Some articles on civil:
... Civil Rights Act of 1866, extending the rights of emancipated slaves by stating that any person born in the United States regardless of race is a U.S ... Civil Rights Act of 1871, also known as the Ku Klux Klan Act, prohibiting ethnic violence against blacks ... Civil Rights Act of 1875, prohibiting discrimination in "public accommodations" found unconstitutional in 1883 as Congress could not regulate conduct of individuals ...
... statement filed with a court by parties in a civil action, other than a motion ... courts is covered by the Federal Rules of Civil Procedure ... courts of the individual states is covered by the rules of civil procedure either promulgated by the respective state Supreme Courts, or by statute by the respective legislatures ...
... Beauregard (US Civil War) Thomas "Stonewall" Jackson (US Civil War) Beverly Robertson (US Civil War) Braxton Bragg (US Civil War) Jubal Anderson Early ... Sheridan (US Civil War) James Longstreet (US Civil War) Joseph Gilbert Totten (US Civil War) Thomas Francis Meagher (US Civil War) Sterling Price (US Civil War) ...
... Civil defense (Civil defence), (see spelling differences) or civil protection is an effort to protect the citizens of a state (generally non-combatants) from military attack ... Since the end of the Cold War, the focus of civil defense has largely shifted from military attack to emergencies and disasters in general ... emergency preparedness, contingency planning, emergency services, and civil protection ...
... Civil Rights Act may refer to several acts in the history of civil rights in the United States, including ...
More definitions of "civil":
- (adj): Not rude; marked by satisfactory (or especially minimal) adherence to social usages and sufficient but not noteworthy consideration for others.
Example: "Even if he didn't like them he should have been civil"- W.S. Maugham
- (adj): (of divisions of time) legally recognized in ordinary affairs of life.
Example: "The civil calendar"; "a civil day begins at mean midnight"
- (adj): Of or in a condition of social order.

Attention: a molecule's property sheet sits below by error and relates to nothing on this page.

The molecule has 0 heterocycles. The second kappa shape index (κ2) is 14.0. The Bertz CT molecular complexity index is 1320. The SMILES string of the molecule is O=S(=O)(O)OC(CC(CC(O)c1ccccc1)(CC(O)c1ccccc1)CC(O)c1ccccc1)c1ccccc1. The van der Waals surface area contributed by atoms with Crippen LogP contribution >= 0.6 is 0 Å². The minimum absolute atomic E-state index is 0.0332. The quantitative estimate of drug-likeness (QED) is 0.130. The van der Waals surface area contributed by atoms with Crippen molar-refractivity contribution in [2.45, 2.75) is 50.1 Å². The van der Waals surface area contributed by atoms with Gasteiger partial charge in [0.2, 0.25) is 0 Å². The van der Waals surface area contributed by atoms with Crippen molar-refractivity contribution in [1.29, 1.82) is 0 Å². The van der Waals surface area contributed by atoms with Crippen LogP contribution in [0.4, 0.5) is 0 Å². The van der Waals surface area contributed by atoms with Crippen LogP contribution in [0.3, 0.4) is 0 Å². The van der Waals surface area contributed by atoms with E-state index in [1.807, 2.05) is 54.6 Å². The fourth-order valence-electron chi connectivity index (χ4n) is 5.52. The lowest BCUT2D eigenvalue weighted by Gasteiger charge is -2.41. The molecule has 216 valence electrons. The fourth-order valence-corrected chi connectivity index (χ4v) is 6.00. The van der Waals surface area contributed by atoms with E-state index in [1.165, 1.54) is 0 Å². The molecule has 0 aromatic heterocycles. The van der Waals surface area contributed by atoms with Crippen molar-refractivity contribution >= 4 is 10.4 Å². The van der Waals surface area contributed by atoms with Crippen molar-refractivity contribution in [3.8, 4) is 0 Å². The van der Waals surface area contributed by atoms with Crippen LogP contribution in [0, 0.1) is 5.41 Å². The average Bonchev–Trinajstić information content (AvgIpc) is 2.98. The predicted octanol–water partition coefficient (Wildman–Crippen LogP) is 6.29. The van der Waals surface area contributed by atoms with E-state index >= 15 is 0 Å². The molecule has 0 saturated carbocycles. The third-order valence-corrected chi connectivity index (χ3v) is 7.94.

Example: "Civil peoples"
- (adj): Of or occurring within the state or between or among citizens of the state.
Example: "Civil affairs"; "civil strife"; "civil disobediece"; "civil branches of government"
- (adj): Of or relating to or befitting citizens as individuals.
Example: "Civil rights"; "civil liberty"
Famous quotes containing the word civil:
“When civil fury first grew high,
And men fell out, they knew not why;
When hard words, jealousies, and fears,
Set folks together by the ears,
And made them fight, like mad or drunk,
For Dame Religion, as for punk;”
—Samuel Butler (16121680)
“... one of the blind spots of most Negroes is their failure to realize that small overtures from whites have a large significance ... I now realize that this feeling inevitably takes possession of one in the bitter struggle for equality. Indeed, I share it. Yet I wonder how we can expect total acceptance to step full grown from the womb of prejudice, with no embryo or infancy or childhood stages.”
—Sarah Patton Boyle, U.S. civil rights activist and author. The Desegregated Heart, part 1, ch. 10 (1962)
“Physical force has no value, where there is nothing else. Snow in snow-banks, fire in volcanoes and solfataras is cheap. The luxury of ice is in tropical countries, and midsummer days. The luxury of fire is, to have a little on our hearth; and of electricity, not the volleys of the charged cloud, but the manageable stream on the battery-wires. So of spirit, or energy; the rests or remains of it in the civil and moral man, are worth all the cannibals in the Pacific.”
—Ralph Waldo Emerson (18031882)